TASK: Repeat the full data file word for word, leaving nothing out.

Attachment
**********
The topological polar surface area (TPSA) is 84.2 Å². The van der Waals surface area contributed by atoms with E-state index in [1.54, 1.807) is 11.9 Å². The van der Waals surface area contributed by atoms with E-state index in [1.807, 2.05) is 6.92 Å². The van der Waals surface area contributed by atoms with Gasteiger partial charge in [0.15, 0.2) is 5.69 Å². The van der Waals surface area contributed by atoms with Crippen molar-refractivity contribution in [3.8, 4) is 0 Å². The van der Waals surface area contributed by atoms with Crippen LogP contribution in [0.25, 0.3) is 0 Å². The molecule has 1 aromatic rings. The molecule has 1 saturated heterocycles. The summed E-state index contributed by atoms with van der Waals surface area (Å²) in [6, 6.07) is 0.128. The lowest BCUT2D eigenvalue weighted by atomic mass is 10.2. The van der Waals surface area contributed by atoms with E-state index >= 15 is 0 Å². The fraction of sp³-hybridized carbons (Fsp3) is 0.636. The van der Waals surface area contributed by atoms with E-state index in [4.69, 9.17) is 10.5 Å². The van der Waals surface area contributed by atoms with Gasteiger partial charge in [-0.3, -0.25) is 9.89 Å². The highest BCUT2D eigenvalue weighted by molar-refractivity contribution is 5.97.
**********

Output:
The topological polar surface area (TPSA) is 84.2 Å². The van der Waals surface area contributed by atoms with E-state index in [1.54, 1.807) is 11.9 Å². The van der Waals surface area contributed by atoms with E-state index in [1.807, 2.05) is 6.92 Å². The van der Waals surface area contributed by atoms with Gasteiger partial charge in [0.15, 0.2) is 5.69 Å². The van der Waals surface area contributed by atoms with Crippen molar-refractivity contribution in [3.8, 4) is 0 Å². The van der Waals surface area contributed by atoms with Crippen LogP contribution in [0.25, 0.3) is 0 Å². The molecule has 1 aromatic rings. The molecule has 1 saturated heterocycles. The summed E-state index contributed by atoms with van der Waals surface area (Å²) in [6, 6.07) is 0.128. The lowest BCUT2D eigenvalue weighted by atomic mass is 10.2. The van der Waals surface area contributed by atoms with E-state index >= 15 is 0 Å². The fraction of sp³-hybridized carbons (Fsp3) is 0.636. The van der Waals surface area contributed by atoms with E-state index in [4.69, 9.17) is 10.5 Å². The van der Waals surface area contributed by atoms with Gasteiger partial charge in [-0.3, -0.25) is 9.89 Å². The highest BCUT2D eigenvalue weighted by molar-refractivity contribution is 5.97.